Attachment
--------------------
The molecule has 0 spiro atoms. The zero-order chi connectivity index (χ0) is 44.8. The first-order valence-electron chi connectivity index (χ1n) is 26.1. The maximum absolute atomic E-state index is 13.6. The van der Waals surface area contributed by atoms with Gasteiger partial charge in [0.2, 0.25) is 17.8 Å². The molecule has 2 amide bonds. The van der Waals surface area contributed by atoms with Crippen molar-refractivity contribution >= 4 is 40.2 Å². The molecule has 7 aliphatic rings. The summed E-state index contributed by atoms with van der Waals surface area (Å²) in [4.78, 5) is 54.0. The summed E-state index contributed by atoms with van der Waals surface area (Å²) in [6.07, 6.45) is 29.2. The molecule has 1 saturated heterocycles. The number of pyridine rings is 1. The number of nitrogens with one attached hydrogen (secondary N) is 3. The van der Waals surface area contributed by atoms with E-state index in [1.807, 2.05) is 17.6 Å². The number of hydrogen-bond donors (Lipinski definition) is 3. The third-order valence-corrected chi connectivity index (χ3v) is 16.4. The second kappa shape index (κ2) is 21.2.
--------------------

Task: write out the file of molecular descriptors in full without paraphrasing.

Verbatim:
The molecule has 0 spiro atoms. The zero-order chi connectivity index (χ0) is 44.8. The first-order valence-electron chi connectivity index (χ1n) is 26.1. The maximum absolute atomic E-state index is 13.6. The van der Waals surface area contributed by atoms with Gasteiger partial charge in [0.2, 0.25) is 17.8 Å². The molecule has 2 amide bonds. The van der Waals surface area contributed by atoms with Crippen molar-refractivity contribution >= 4 is 40.2 Å². The molecule has 7 aliphatic rings. The summed E-state index contributed by atoms with van der Waals surface area (Å²) in [4.78, 5) is 54.0. The summed E-state index contributed by atoms with van der Waals surface area (Å²) in [6.07, 6.45) is 29.2. The molecule has 1 saturated heterocycles. The number of pyridine rings is 1. The number of nitrogens with one attached hydrogen (secondary N) is 3. The van der Waals surface area contributed by atoms with E-state index in [1.807, 2.05) is 17.6 Å². The number of hydrogen-bond donors (Lipinski definition) is 3. The third-order valence-corrected chi connectivity index (χ3v) is 16.4. The second kappa shape index (κ2) is 21.2.